The Wars of Stars

The Wars of Stars

There’s something magnetic about a richly detailed universe, full of adventure and magic. And history. After 40 years, George Lucas’s original gift to geekdom has no end of stories, art, technical specs, and lore attached, both in- and out-of-canon. So, yeah, no shit—why point out the obvious?

Maybe to say you never know how your ideas are going to be received, and sometimes they take over the zeitgeist. That is a tantalizing possibility, but it’s also a pretty long shot. I’m thinking past that, however.

There’s nothing obvious about the bare idea. It’s even silly in many respects: an advanced technological society of humans (and non-) “a long time ago,” and “far, far away” doesn’t make much sense, biologically, without much hand-waving. Never mind that the title has only the vaguest oblique connection to the story. That some people have figured out a way to have magic powers is a stretch further. But it wasn’t just the idea that mattered. It isn’t now your ideas that matter. Ideas are a dime a dozen, or cheaper than that. What makes possible the capturing of an audience’s imagination is the execution, the crafting, the details. It’s the seed versus the spreading tree.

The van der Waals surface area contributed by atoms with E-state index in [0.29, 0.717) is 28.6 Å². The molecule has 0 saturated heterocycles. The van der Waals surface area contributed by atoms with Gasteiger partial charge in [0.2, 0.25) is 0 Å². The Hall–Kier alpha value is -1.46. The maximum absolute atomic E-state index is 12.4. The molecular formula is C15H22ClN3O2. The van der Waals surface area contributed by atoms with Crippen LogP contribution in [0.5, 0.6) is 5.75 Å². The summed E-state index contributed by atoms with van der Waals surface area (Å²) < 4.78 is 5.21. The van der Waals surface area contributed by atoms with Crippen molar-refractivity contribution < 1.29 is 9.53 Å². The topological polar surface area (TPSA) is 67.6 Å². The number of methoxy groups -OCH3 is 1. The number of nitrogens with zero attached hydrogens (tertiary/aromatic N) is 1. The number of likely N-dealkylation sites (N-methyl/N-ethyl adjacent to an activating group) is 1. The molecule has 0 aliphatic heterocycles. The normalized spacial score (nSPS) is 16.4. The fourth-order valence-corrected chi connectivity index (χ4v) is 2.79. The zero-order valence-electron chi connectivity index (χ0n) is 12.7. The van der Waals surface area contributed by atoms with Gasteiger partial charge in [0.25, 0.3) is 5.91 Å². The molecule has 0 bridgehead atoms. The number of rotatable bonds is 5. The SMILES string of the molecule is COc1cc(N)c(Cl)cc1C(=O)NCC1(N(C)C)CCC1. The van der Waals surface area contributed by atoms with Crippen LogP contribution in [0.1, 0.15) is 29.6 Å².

Unless your ideas take over your consciousness, fill up your world view, and become another universe, they don’t even have the chance.

It doesn’t have to be big, some seeds are a dandelion, and some are baobabs. It can be a glimpse or an epic. Either way, plant that thing and cultivate.

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